On economics, Neil Kinnock had the last laugh. We have absorbed swathes of the European social-democratic model, not least high minimum wages: the Vote Leave agenda was very different to the Bruges one outlined by Margaret Thatcher in 1988.

    In one of the most powerful speeches of the 20th century, she argued that “we have not successfully rolled back the frontiers of the state in Britain, only to see them reimposed at a European level, with a European superstate exercising a new dominance from Brussels”. Yet we are now leaving, and the size of the state is unlikely to shrink, even if competitive pressures will, in time, incentivise a pro‑growth supply-side agenda. The EU’s protectionism towards any economy it doesn’t control – rationalised as “defending the integrity of the single market” by inane “trade experts” – is forcing us to hire customs agents.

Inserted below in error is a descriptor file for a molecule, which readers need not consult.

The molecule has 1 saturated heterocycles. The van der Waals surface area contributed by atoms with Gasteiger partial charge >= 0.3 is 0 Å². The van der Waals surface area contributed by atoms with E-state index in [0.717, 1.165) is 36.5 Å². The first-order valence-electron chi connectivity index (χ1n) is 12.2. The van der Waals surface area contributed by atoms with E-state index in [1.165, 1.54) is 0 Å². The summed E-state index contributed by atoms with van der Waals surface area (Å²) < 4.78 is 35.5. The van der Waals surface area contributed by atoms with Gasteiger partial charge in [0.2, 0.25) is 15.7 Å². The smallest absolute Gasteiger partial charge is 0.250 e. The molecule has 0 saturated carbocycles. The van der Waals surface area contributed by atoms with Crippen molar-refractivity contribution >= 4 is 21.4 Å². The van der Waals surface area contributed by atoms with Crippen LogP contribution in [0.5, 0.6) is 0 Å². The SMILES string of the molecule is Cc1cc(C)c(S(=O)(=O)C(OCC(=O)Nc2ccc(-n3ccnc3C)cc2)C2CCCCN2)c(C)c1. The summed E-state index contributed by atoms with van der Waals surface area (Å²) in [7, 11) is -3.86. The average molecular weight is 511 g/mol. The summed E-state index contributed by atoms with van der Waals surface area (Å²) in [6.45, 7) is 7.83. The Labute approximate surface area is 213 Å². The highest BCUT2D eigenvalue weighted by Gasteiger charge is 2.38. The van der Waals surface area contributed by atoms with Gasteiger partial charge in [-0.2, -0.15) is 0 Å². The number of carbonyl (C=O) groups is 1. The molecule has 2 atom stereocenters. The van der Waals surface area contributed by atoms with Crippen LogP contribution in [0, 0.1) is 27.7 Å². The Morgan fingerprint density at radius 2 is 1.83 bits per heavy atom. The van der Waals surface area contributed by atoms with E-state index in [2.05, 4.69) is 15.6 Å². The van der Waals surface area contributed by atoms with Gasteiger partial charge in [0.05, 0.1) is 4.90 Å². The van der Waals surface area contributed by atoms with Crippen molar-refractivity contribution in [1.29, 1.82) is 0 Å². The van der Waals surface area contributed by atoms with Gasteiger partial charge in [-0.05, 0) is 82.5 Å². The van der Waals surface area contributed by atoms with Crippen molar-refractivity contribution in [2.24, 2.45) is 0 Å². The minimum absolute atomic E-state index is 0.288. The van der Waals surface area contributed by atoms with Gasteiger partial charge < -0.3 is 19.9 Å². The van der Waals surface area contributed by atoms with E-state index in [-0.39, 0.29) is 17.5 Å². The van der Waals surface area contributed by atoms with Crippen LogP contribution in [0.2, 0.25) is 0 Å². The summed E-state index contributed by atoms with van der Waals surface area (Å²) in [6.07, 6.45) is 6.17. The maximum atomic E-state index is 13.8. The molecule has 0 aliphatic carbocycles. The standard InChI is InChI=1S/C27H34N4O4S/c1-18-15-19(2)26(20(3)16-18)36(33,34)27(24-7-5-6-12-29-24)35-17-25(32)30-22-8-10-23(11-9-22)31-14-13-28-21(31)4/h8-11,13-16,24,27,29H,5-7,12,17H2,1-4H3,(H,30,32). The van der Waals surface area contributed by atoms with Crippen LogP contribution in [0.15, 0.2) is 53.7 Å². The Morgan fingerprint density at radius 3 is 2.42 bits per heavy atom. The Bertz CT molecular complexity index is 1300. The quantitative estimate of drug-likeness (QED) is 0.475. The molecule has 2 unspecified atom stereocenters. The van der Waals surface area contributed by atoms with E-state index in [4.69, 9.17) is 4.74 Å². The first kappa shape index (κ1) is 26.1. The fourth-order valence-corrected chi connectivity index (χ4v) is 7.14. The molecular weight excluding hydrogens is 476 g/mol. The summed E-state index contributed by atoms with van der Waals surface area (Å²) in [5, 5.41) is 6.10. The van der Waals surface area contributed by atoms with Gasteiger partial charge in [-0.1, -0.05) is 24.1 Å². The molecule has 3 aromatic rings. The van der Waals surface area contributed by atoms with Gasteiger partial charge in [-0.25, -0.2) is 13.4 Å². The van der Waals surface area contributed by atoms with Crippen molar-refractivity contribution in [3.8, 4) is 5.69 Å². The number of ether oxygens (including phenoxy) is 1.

The precious common law heritage that helped ensure the rise of freedom and the blossoming of the Industrial Revolution has been permanently impaired. Yes, the Government will roll back the European Court of Human Rights (a non-EU institution) and other excesses, but decades of membership of the EU’s legal order have changed the legal profession. Britain as a whole has become blander, less unique and less eccentric, our approach more Cartesian and rationalistic.

    EU membership has also accelerated the decline of Scottish and Northern Irish unionism. Yet while the end of the UK would be a high price to pay for regaining our self-government, Brexit would really just be a casus belli, rather than the primary driver of any rupture.

    Some of the permanent changes from our time in the EU were hugely positive, of course: we will benefit enormously from the millions of hard-working Europeans who have made Britain their home. The City was turbocharged after the euro launched in 1999, and its dominant position will now be very hard to undermine.